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No Agent Left Behind: Dynamic Fair Division of Multiple Resources Ian Kash 1 Ariel Procaccia 2 Nisarg Shah 2 (Speaker) 1 MSR Cambridge 2 Carnegie Mellon.

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Presentation on theme: "No Agent Left Behind: Dynamic Fair Division of Multiple Resources Ian Kash 1 Ariel Procaccia 2 Nisarg Shah 2 (Speaker) 1 MSR Cambridge 2 Carnegie Mellon."— Presentation transcript:

1 No Agent Left Behind: Dynamic Fair Division of Multiple Resources Ian Kash 1 Ariel Procaccia 2 Nisarg Shah 2 (Speaker) 1 MSR Cambridge 2 Carnegie Mellon University

2 Allocation of Multiple Resources Without Money Allocating computational resources (CPU, RAM etc.)  Organizational clusters (CMU, MSR, and many others)  Federated clouds  NSF Supercomputing Centers Today: fixed bundles (slots)  Allocated using single resource abstraction Highly inefficient when users have heterogeneous demands 2

3 DRF Mechanism [Ghodsi et. al., ‘11] Idea: Assume structure on user demands Proportional demands (a.k.a. Leontief preferences) Example:  User wishes to execute multiple instances of a job  Each instance needs (1 unit RAM, 2 units CPU)  Indifferent between (2, 4) and (2, 5)  Happier with (2.1, 4.2) 3 Ghodsi, A., Zaharia, M., Hindman, B., Konwinski, A., Shenker, S., & Stoica, I. “Dominant resource fairness: fair allocation of multiple resource types.”, USENIX NSDI, 2011.

4 DRF Mechanism 4 Total 1 2 Dominant Resource Fairness = Equalize largest shares (a.k.a. dominant shares)

5 Problem with DRF Assumes all agents are present from the beginning and all the job information is known upfront Our relaxation to dynamic setting :  Agents arriving over time  Job information of an agent only revealed upon arrival Initiate the study of dynamic fair division  Huge literature on fair division, but mostly static settings  Almost no work on fair division in dynamic environments  Contribution to fair division theory 5

6 Formal Model Simple yet interesting Agents arrive at different times (steps), do not depart  Total number of agents known in advance Agents’ demands are proportional, revealed at arrival  Each agent requires every resource Dynamic Allocation Mechanism  At every step k  Input: k reported demands  Output: An allocation over the k present agents Irrevocability of resources! 6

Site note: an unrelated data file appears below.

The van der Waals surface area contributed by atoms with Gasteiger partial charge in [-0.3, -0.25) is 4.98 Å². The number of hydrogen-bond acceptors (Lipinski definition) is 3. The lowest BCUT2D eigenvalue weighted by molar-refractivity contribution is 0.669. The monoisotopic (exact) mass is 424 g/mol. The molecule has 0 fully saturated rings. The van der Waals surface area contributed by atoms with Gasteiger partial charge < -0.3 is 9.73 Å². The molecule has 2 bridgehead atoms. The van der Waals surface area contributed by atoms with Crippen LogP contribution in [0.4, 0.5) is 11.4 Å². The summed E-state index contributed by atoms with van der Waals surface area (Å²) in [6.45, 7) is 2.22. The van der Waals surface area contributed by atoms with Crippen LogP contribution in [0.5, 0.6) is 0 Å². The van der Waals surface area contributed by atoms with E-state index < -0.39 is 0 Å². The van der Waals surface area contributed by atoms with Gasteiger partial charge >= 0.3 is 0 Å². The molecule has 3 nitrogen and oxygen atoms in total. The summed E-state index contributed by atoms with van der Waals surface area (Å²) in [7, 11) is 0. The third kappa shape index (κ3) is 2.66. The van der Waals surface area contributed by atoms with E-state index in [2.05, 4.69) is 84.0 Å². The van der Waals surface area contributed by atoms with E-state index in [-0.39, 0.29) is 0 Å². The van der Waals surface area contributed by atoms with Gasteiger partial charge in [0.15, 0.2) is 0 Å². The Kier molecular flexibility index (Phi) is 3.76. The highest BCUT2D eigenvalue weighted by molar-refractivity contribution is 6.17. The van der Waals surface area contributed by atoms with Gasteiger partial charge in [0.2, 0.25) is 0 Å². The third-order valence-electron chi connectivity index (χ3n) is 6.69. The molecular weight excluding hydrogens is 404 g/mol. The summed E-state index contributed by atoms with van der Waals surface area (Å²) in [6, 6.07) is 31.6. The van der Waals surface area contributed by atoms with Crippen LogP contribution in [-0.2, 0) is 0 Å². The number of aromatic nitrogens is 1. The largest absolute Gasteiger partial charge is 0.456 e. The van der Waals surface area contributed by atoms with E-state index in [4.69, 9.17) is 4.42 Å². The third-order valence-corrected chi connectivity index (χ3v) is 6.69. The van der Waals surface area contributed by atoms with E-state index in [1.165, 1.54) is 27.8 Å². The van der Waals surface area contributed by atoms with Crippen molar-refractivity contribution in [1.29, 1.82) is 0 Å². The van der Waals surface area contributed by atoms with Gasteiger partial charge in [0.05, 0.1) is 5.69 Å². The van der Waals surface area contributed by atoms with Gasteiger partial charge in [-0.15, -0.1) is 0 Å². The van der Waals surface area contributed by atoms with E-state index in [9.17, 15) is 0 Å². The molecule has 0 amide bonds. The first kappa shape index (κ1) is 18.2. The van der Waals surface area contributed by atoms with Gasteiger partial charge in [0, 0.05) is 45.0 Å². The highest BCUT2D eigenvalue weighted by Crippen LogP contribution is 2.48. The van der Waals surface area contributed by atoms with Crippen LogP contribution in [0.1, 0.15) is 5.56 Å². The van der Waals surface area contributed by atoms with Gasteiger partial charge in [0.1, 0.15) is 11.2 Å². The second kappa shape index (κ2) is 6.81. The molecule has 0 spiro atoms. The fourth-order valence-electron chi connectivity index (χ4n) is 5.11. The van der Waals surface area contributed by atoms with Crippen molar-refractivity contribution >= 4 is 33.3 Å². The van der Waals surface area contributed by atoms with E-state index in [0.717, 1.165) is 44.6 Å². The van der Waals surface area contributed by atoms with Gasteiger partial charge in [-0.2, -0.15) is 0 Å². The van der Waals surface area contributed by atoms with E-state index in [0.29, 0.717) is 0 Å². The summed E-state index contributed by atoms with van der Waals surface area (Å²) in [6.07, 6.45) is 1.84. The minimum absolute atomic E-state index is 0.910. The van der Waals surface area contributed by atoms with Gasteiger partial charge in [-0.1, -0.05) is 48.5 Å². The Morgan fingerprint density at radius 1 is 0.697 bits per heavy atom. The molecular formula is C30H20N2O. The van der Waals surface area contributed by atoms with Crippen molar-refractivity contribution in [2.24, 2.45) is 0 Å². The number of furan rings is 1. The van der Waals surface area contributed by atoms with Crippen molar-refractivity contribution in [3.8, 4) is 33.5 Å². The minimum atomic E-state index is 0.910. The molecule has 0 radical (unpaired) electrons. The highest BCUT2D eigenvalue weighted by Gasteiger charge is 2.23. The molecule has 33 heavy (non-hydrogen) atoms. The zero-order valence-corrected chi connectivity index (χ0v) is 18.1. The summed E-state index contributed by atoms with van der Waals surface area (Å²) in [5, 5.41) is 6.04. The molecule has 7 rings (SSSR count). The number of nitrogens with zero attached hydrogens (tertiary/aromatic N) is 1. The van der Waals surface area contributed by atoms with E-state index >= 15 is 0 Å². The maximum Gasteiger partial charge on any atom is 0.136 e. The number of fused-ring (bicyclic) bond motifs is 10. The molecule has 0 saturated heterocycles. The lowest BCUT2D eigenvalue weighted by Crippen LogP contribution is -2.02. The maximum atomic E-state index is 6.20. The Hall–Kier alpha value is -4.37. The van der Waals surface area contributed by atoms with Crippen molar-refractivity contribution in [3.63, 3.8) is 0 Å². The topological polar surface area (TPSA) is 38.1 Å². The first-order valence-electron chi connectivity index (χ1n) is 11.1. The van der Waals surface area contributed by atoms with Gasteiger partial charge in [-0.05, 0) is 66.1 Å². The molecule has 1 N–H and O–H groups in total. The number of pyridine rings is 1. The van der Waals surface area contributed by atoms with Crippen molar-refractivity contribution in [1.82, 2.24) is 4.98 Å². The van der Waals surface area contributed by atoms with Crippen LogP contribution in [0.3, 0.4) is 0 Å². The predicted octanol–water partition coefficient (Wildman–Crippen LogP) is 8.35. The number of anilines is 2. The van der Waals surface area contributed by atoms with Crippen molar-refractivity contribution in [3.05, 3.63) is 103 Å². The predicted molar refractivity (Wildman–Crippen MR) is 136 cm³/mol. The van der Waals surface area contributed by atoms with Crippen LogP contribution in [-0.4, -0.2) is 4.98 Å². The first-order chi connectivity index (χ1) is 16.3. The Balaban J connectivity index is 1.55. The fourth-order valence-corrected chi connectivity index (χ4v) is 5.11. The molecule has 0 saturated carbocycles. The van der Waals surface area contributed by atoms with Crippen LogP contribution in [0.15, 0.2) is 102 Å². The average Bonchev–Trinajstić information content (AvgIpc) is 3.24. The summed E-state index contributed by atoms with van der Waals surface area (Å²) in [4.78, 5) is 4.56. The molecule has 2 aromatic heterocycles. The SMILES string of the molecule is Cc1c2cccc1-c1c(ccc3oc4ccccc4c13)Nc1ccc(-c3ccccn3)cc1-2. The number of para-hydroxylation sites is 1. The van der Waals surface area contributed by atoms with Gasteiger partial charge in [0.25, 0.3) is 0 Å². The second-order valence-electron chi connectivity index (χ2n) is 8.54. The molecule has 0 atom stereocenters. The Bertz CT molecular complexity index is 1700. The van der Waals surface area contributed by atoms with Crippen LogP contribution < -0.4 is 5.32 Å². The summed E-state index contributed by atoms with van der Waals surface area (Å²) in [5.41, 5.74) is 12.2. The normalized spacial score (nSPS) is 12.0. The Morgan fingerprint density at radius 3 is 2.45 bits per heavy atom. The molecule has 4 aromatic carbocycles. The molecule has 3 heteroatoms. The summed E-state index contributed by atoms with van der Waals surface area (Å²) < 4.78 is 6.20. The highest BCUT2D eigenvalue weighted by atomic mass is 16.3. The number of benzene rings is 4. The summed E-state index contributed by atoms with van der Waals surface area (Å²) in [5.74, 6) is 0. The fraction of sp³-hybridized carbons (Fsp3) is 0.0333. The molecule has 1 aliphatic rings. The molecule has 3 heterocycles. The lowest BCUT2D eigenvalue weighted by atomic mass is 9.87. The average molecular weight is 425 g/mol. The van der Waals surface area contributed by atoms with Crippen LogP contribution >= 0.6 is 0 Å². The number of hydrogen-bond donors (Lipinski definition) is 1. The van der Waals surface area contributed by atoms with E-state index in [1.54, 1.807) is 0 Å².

7 PropertyStatic (DRF)Dynamic (Desired) Envy freenessEF: No swaps.EF: No swaps at any step. Sharing incentivesSI: At least as good as equal split. SI: At least as good as equal split to every present agent at all steps. StrategyproofnessSP: No gains by misreporting. SP: No gains at any step by misreporting. Pareto optimalityPO : No “better” allocation. DPO: At any step k, no “better” allocation using k/n share of each resource. Desiderata Properties of DRF and desired dynamic generalizations 7

8 Impossibility Envy freeness + Dynamic Pareto optimality = Impossible  DPO requires allocating too much  Later agents might envy earlier agents Dropping either of them completely  trivial mechanisms! Relax one at a time… 8

9 1. Relaxing Envy Freeness Envy impossible to avoid if efficiency (DPO) required  But unfair if an agent is allocated resources while being envied  Dynamic Envy Freeness (DEF)  If agent i envies agent j, then j must have arrived before i did, and must not have been allocated any resources since i arrived Comparison to Forward EF ([Walsh, ’11]) : An agent may only envy agents that arrived him  Forward EF is strictly weaker  Easy to satisfy by dictatorship 9 Walsh, T. "Online cake cutting." Algorithmic Decision Theory, 2011.

10 Mechanism DynamicDRF  Agent k arrives  Start with (previous) allocation of step k-1  Keep allocating to all agents having the minimum “dominant” (largest) share at the same rate  Until a k/n fraction of at least one resource is allocated (Constrained) Water-filling  dynamic adaptation of DRF Theorem : DynamicDRF satisfies relaxed envy freeness (DEF) along with the other properties (DPO, SI, SP). 10

11 DynamicDRF illustrated 11 Total (1,ε)(ε,1) (1,ε) agents, 2 resources

12 2. Relaxing DPO Sometimes total fairness desired Naïve approach: Wait for all the agents to arrive and then do a static envy free and Pareto optimal allocation  Can we allocate more resources early?  Cautious Dynamic Pareto Optimality (CDPO)  In every step, allocate as much as possible while ensuring EF can be achieved in the end irrespective of the future demands. Constrained water-filling mechanism Theorem : CautiousLP satisfies relaxed dynamic Pareto optimality (CDPO) along with the other properties (EF, SI, SP). 12

13 Experimental Evaluation DynamicDRF and CautiousLP under two natural objectives  Maximize the sum of dominant shares (utilitarian, maxsum)  Maximize the minimum dominant share (egalitarian, maxmin) Comparison with provable lower and upper bounds Data: traces of real workloads on a Google compute cell  7 hours period in 2011, 2 resources (CPU and RAM) 13

14 Experimental Results 14 Maxsum objective 100 agents Maxmin objective 100 agents

15 Discussion Allowing zero demands  Trivial mechanisms for SI+DPO+SP no longer work  Unable to settle possibility of SI+DPO+SP in this case Allowing agent departures and revocability of resources  No re-arrivals → same mechanism (water-filling) for freed resources  Departures with re-arrivals  Pareto optimality requires allocating resources freed on a departure  Need to revoke when the departed agent re-arrives 15

16 Take-Away Simplified model to capture the essence of fair division techniques for resource allocation in dynamic environments Essence: constrained water-filling works well! In the future: develop more realistic models, use this essence to design better dynamic allocation mechanisms 16


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